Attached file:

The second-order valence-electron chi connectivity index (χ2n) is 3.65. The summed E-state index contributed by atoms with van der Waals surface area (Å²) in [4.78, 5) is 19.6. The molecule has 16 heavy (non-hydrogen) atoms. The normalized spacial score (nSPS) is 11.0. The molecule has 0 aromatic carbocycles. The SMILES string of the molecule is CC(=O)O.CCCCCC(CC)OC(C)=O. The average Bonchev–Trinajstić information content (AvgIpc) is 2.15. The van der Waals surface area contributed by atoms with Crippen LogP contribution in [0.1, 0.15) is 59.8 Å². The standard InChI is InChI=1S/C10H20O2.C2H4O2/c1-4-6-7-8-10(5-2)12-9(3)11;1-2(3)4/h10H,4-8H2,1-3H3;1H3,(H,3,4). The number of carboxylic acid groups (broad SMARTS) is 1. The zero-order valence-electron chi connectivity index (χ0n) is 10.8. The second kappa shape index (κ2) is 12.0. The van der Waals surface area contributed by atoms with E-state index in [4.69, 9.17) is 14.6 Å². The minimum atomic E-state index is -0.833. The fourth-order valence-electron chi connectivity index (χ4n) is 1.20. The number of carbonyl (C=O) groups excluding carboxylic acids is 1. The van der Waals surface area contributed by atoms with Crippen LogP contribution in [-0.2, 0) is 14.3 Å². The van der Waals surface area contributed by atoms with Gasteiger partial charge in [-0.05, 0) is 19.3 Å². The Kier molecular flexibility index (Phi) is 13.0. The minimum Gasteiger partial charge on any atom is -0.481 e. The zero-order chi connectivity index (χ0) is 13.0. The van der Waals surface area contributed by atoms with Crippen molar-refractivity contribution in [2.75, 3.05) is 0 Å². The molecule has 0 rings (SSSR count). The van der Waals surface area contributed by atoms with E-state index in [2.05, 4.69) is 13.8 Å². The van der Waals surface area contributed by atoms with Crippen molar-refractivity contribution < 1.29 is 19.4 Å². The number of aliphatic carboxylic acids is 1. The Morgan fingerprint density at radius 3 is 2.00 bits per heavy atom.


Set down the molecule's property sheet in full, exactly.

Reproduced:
The second-order valence-electron chi connectivity index (χ2n) is 3.65. The summed E-state index contributed by atoms with van der Waals surface area (Å²) in [4.78, 5) is 19.6. The molecule has 16 heavy (non-hydrogen) atoms. The normalized spacial score (nSPS) is 11.0. The molecule has 0 aromatic carbocycles. The SMILES string of the molecule is CC(=O)O.CCCCCC(CC)OC(C)=O. The average Bonchev–Trinajstić information content (AvgIpc) is 2.15. The van der Waals surface area contributed by atoms with Crippen LogP contribution in [0.1, 0.15) is 59.8 Å². The standard InChI is InChI=1S/C10H20O2.C2H4O2/c1-4-6-7-8-10(5-2)12-9(3)11;1-2(3)4/h10H,4-8H2,1-3H3;1H3,(H,3,4). The number of carboxylic acid groups (broad SMARTS) is 1. The zero-order valence-electron chi connectivity index (χ0n) is 10.8. The second kappa shape index (κ2) is 12.0. The van der Waals surface area contributed by atoms with E-state index in [4.69, 9.17) is 14.6 Å². The minimum atomic E-state index is -0.833. The fourth-order valence-electron chi connectivity index (χ4n) is 1.20. The number of carbonyl (C=O) groups excluding carboxylic acids is 1. The van der Waals surface area contributed by atoms with Crippen LogP contribution in [-0.2, 0) is 14.3 Å². The van der Waals surface area contributed by atoms with Gasteiger partial charge in [-0.05, 0) is 19.3 Å². The Kier molecular flexibility index (Phi) is 13.0. The minimum Gasteiger partial charge on any atom is -0.481 e. The zero-order chi connectivity index (χ0) is 13.0. The van der Waals surface area contributed by atoms with Crippen molar-refractivity contribution in [2.75, 3.05) is 0 Å². The molecule has 0 rings (SSSR count). The van der Waals surface area contributed by atoms with E-state index in [2.05, 4.69) is 13.8 Å². The van der Waals surface area contributed by atoms with Crippen molar-refractivity contribution < 1.29 is 19.4 Å². The number of aliphatic carboxylic acids is 1. The Morgan fingerprint density at radius 3 is 2.00 bits per heavy atom.